What Is A Parlay Bet?

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Parlays hold a special place in the lore of sports betting. Many are the stories of an insane parlay bet hitting for huge money against all odds. Hell, the climaxes of recent critically acclaimed movies “Silver Linings Playbook” and “Uncut Gems” both revolve around daring parlay bets.

So, what is a parlay? How does a parlay work? Should you bet parlays?

We’ll cover the answers to these questions and more here, as we go over all things parlay.

What is a parlay bet?

Different parts of the world have different terminologies for parlays. Depending on the sportsbook or the region, they may also be called “accumulators” or “multis.”

Whatever the name, the concept is fairly simple. A parlay bet simply combines multiple wagers into one bet. It does this by rolling over the winnings from each individual wager into the next leg of the wager. Each “leg” or individual bet in the parlay must win for the parlay to grade as a winner.

For example, take last season’s Super Bowl between the Kansas City Chiefs and Tampa Bay Buccaneers. According to Pro Football Reference, the Chiefs closed -3 on the spread with a betting total of 54.5 between the two teams.

Say a bettor wanted to place a wager on both the spread and the total, risking $100. They could simply take $50 and bet on the Bucs +3, then take the other $50 and take the under 54.5. When both bets win, our hero nets $90.90, assuming a -110 price on both bets.

Or, this same bettor could instead put both wagers into a $100 parlay, should he or she choose. Now, the bets become linked – both sides of the bet must win in order for the bet to win. This time, when the Bucs lift the Lombardi after their 31-9 victory, the bettor nets $264.

Quite a difference, right? But, before you go off and load the cannon to fire the bankroll on a bunch of parlays, read on.

How does a parlay bet pay out?

Again, when the sportsbook accepts the parlay bet, they set up a multi-level wager wherein each bet that wins becomes a bigger wager on the next leg.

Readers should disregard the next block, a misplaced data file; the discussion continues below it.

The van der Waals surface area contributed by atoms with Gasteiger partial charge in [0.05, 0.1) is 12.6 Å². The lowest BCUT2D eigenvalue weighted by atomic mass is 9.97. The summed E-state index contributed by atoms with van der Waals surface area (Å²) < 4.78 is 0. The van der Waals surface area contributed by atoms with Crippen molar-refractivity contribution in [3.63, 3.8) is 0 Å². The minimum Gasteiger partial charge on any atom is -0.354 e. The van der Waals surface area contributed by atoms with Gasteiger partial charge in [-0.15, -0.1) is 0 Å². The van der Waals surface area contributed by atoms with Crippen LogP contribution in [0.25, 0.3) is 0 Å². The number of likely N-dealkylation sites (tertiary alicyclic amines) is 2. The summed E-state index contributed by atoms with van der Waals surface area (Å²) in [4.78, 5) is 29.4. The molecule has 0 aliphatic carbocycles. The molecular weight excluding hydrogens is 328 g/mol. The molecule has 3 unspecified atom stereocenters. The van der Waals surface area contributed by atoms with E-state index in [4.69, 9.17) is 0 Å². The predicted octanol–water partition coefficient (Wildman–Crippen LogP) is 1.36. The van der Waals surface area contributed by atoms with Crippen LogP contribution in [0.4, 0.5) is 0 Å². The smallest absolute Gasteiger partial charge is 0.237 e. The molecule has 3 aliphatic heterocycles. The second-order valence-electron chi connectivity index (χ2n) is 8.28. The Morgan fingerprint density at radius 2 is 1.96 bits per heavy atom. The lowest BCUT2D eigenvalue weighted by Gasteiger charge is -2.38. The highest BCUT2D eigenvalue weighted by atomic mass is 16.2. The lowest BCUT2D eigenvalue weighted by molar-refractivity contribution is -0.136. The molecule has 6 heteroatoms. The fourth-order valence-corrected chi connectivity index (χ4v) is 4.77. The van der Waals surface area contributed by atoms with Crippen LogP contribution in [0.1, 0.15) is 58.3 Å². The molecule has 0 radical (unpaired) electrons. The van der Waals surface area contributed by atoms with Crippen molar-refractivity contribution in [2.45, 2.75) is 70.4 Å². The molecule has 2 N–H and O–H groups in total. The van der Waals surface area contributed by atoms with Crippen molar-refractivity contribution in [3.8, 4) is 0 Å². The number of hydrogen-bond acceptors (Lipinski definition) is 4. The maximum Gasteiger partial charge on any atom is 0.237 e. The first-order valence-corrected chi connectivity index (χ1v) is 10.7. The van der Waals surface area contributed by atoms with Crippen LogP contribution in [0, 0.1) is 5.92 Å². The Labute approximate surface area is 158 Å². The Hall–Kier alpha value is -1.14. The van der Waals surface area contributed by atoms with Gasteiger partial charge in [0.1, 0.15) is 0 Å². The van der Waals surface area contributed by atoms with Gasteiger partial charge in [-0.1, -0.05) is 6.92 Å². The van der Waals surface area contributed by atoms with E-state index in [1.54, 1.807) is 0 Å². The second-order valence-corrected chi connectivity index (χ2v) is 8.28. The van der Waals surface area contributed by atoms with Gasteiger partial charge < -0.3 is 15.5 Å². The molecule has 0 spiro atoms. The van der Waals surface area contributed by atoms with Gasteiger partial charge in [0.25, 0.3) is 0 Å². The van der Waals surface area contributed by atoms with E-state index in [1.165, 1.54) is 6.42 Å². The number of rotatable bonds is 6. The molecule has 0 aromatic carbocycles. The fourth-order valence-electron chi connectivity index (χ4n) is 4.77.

In the above example with two standard -110 legs, the first bet becomes $100 on the Bucs +3 or the under 54.5. In this case both bets finish at the same time so it doesn’t matter which one represents the “first” leg. Since the Bucs +3 covered the spread, that $100 becomes $190.91.

Now, that $190.91 becomes the stake for the second leg, under 54.5. That came home as well, and a -110 bet for that price pays out $173.55. Add these up and you get $364.46.

Remember, the bettor started with a $100 stake, so $264.46 would represent the profit in this parlay bet.

If you’re trying to do some back of the envelope math to figure out what a parlay bet will pay out, a simple framework exists for -110 wagers. We’ve already seen that a two-teamer pays about 2.6-to-1. A three-teamer pays about 6-to-1, and the odds roughly double from there for every -110 bet added to the parlay.

Let’s look at some examples of how parlays would work with hypothetical bets from Week 1 of the NFL season. All of the lines to follow come from DraftKings Sportsbook. Since we’ve already broken down a two-team parlay, we’ll take a look at a three-team parlay and then a four-team parlay.